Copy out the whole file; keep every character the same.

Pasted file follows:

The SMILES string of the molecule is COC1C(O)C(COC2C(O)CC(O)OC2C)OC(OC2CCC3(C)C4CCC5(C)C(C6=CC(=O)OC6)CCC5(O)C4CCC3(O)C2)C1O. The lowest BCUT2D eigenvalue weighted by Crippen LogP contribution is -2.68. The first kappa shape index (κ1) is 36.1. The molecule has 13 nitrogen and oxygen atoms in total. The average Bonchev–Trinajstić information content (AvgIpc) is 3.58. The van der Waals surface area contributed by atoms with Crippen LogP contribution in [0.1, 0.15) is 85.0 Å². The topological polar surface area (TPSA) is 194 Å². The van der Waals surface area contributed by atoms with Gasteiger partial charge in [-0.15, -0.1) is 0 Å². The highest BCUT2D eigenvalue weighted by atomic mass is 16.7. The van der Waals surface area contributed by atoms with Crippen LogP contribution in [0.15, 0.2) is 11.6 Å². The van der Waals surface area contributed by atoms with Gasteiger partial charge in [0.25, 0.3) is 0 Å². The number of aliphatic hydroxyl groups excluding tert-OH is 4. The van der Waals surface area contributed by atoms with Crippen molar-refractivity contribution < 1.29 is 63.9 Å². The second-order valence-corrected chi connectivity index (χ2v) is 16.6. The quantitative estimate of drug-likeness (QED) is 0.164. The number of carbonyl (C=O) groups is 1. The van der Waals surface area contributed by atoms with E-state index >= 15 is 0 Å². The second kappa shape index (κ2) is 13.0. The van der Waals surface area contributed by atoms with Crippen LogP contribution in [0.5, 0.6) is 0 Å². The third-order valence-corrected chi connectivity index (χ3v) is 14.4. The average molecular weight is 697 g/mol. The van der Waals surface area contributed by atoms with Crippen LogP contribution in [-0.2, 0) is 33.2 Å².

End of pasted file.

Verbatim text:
The SMILES string of the molecule is COC1C(O)C(COC2C(O)CC(O)OC2C)OC(OC2CCC3(C)C4CCC5(C)C(C6=CC(=O)OC6)CCC5(O)C4CCC3(O)C2)C1O. The lowest BCUT2D eigenvalue weighted by Crippen LogP contribution is -2.68. The first kappa shape index (κ1) is 36.1. The molecule has 13 nitrogen and oxygen atoms in total. The average Bonchev–Trinajstić information content (AvgIpc) is 3.58. The van der Waals surface area contributed by atoms with Crippen LogP contribution in [0.1, 0.15) is 85.0 Å². The topological polar surface area (TPSA) is 194 Å². The van der Waals surface area contributed by atoms with Gasteiger partial charge in [-0.15, -0.1) is 0 Å². The highest BCUT2D eigenvalue weighted by atomic mass is 16.7. The van der Waals surface area contributed by atoms with Crippen LogP contribution in [0.15, 0.2) is 11.6 Å². The van der Waals surface area contributed by atoms with Gasteiger partial charge in [0.25, 0.3) is 0 Å². The number of aliphatic hydroxyl groups excluding tert-OH is 4. The van der Waals surface area contributed by atoms with Crippen molar-refractivity contribution < 1.29 is 63.9 Å². The second-order valence-corrected chi connectivity index (χ2v) is 16.6. The quantitative estimate of drug-likeness (QED) is 0.164. The number of carbonyl (C=O) groups is 1. The van der Waals surface area contributed by atoms with E-state index >= 15 is 0 Å². The second kappa shape index (κ2) is 13.0. The van der Waals surface area contributed by atoms with Crippen LogP contribution in [0.5, 0.6) is 0 Å². The third-order valence-corrected chi connectivity index (χ3v) is 14.4. The average molecular weight is 697 g/mol. The van der Waals surface area contributed by atoms with Crippen LogP contribution in [-0.2, 0) is 33.2 Å².